• Create incentives  that allow co-existence of older housing stock with the newer housing stock and scale down disruptive architecture in new-builds.
  • Put policies in place that incentivize renovation over demolition and encourage a much greater percentage of recycling for demolition waste.
  • Lobby the province to simplify building requirements for legalizing long term rental suites to promote legalization of existing long term rental suites.
  • Legalize city approved prefab or custom made laneway homes in approved areas of the city to add additional supply of rental homes and provide opportunity for seniors to age in place.
  • Map out the housing stock in each neighborhood so that area development plans can take into account the existing housing stock and anticipated needs of residents.

RATIONALE For the RITE Richmond housing platform (2018):

Why these actions are needed?  The context of speculation in housing and how city’s policies are not doing much to curb this trend.

  • Richmond BC has added 1600 affordable housing units but what is not often publicized is that  this addition was over a period of 10 years (from 2007-2017), so a total of just 160 units a year.  Also in the last four and a half units we have demolished many perfectly livable 2-3 bedroom older homes (between 400-500 homes each year) and built massive five and six bedroom luxury homes without replacing the stock of modest two and three bedrooms anywhere in the city.  When not owner-occupied many of these older homes were being used as relatively affordable rentals.  In-fact according to the city’s affordable housing report about 80 % of the city’s renters find rentals in this secondary market of older homes.  So the NET effect on affordable housing stock and rental stock in Richmond has been negative.
  • By refusing to count empty homes (condos, townhomes and single family homes) in the city and refusing to lobby for an empty homes tax; city policies are facilitating housing speculation which allows homes to be hoarded as parking for wealth rather than for living.  Our short term rental bylaw has loopholes that allow return on investment through lucrative short term rentals without the home having to be owner occupied.  This practice also reduces the supply for long term rentals.  Empty homes create an inefficiency in the market and the all taxpayers service the cost of this inefficiency.  So the rewards for holding homes empty are to individual owners while the costs are public in more than one way.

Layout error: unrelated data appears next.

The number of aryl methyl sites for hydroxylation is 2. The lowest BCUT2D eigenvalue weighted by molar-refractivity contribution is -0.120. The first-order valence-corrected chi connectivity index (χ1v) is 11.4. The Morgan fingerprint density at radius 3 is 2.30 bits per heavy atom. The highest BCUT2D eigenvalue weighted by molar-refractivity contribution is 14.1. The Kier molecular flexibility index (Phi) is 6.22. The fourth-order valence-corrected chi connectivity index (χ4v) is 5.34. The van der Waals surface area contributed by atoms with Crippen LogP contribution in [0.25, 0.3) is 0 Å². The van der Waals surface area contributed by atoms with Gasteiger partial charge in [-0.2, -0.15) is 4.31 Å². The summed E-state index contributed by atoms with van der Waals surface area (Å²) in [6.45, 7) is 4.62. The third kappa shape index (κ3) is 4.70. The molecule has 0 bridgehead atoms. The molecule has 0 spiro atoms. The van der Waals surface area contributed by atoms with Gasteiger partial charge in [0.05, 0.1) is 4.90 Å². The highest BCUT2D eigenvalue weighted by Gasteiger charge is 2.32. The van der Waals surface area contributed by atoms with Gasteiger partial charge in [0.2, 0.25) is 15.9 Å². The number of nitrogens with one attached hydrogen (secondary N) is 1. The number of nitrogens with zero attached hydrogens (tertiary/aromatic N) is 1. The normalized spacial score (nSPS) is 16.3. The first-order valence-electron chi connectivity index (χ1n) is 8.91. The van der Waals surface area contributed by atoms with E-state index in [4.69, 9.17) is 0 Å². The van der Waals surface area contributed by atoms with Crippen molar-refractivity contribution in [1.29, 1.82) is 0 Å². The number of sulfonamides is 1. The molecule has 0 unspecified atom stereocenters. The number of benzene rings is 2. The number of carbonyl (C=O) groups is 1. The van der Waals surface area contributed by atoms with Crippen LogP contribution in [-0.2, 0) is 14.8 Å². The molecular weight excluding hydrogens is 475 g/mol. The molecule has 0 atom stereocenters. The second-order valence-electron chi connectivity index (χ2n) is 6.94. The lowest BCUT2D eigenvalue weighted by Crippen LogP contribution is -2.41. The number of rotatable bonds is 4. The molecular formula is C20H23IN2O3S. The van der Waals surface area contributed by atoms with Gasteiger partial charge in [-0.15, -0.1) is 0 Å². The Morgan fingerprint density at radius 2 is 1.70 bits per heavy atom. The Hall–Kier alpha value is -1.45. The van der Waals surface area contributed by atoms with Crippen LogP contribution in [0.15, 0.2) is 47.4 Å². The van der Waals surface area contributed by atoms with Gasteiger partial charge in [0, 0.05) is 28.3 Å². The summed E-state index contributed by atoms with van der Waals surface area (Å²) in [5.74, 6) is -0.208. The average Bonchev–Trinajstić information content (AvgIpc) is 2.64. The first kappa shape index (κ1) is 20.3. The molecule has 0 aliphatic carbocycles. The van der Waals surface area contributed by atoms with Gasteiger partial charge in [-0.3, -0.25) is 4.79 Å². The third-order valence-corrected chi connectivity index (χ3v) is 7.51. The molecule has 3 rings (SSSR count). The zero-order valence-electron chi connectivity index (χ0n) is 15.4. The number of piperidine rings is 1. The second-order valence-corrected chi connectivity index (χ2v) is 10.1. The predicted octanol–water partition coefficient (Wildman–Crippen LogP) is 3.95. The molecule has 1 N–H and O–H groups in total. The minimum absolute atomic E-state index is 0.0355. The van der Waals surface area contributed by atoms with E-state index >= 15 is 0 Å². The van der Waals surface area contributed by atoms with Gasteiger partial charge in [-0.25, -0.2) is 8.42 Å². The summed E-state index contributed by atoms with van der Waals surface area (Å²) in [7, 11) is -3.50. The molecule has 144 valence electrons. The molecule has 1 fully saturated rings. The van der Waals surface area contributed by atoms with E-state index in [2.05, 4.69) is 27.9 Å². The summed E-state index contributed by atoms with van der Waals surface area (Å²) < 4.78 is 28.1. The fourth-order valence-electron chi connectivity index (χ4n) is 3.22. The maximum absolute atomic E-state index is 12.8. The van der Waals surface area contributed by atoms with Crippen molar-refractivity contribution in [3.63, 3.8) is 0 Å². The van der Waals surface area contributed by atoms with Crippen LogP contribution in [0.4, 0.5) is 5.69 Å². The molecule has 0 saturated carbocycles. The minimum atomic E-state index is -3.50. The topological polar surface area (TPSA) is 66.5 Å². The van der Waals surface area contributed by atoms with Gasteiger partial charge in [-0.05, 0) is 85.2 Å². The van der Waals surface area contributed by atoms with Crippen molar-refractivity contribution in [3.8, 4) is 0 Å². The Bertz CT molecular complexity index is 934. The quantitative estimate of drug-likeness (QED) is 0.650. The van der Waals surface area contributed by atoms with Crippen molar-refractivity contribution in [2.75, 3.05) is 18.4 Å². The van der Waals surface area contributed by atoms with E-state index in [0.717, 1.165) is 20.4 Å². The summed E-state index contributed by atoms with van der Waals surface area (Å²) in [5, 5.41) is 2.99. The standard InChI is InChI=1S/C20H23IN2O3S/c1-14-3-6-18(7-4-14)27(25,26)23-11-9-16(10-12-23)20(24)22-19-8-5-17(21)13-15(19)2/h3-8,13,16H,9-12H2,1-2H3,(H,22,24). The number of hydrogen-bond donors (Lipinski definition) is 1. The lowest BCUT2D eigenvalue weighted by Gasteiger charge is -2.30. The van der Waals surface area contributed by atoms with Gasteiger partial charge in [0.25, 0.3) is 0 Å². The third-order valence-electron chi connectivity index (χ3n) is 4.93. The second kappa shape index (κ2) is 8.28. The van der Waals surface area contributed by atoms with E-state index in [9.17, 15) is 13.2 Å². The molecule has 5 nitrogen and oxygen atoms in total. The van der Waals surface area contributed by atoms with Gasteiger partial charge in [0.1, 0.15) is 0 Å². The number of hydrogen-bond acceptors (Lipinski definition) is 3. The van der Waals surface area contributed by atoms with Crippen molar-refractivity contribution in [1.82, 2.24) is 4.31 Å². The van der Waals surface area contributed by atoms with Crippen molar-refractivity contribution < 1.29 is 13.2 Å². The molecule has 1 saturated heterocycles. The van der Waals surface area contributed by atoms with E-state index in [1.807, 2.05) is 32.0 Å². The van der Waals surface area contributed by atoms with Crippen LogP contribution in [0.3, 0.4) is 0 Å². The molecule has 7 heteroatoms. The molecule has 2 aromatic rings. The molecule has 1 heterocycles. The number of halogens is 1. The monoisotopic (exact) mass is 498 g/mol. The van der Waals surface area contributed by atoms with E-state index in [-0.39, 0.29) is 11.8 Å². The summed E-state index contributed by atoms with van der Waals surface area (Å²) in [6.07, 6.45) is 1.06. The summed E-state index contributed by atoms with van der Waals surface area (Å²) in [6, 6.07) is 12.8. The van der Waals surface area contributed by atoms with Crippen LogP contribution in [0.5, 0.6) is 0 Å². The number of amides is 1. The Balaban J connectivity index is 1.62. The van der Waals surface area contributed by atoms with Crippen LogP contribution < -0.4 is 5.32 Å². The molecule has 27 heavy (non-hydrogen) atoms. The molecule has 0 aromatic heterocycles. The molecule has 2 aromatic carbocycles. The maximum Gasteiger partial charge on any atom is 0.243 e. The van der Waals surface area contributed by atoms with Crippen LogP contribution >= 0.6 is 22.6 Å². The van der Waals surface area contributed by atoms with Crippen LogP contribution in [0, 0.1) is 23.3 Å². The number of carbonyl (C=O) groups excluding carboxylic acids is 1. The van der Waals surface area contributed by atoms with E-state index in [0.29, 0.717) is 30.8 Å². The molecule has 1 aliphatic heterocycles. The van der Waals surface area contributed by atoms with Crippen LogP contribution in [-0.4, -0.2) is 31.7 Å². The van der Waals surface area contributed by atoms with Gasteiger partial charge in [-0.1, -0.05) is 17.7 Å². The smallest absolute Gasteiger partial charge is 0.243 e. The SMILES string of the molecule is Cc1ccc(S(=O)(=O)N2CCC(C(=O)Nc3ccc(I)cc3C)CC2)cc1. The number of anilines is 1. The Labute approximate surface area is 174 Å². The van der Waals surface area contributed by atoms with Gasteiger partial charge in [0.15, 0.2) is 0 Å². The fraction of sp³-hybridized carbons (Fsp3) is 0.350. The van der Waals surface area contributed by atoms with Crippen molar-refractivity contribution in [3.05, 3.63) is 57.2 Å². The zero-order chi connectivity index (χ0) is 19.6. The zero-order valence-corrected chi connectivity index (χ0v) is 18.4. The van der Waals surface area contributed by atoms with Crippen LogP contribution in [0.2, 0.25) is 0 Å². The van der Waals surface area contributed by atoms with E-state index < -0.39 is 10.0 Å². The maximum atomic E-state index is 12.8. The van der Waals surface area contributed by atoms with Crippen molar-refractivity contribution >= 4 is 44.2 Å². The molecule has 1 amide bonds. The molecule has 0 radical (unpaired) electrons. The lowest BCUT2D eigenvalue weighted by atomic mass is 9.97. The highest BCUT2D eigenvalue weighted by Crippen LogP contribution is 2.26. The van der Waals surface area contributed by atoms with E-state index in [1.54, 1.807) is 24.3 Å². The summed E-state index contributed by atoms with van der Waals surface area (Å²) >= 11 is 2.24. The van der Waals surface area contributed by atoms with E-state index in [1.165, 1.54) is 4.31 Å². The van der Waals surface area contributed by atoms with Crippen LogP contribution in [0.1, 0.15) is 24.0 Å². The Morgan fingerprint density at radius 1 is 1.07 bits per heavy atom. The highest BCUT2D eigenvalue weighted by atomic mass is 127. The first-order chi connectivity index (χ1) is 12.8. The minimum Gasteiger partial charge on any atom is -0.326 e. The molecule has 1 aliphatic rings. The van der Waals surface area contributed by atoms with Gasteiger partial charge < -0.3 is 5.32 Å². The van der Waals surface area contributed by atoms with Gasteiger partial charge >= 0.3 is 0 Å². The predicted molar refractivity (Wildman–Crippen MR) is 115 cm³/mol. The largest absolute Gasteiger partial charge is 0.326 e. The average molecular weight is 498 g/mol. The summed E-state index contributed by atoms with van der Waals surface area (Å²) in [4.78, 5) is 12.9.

• Density in the downtown core has not brought the promised relief of affordability.  In new high-rise developments in the downtown core we are building too many studios and single bedrooms compared to 2 and 3 bedrooms that families and seniors need.  I think we cannot have affordability without density but we can have density without affordability and that is what Richmond is building, “unaffordable density”.  The cost of a one-bedroom apartment in the centre of Richmond is close to half a million dollars while 38.8 % of Richmond households have a gross local income of under 50, 000 per year and 59.4 % households earn under $ 80,000 a year.  There is no match between housing costs and local incomes and even though we have seen a building boom over the last 4-5 years, we are not building for local demand at all. 
  • With the new trend of strata termination and redevelopment and destruction of the older stock of much more affordable multi family homes, Richmond is under threat to lose the last bastion of affordability. 
  • We need to turn this ship around because stable and affordable housing is the key to a healthy and vibrant community.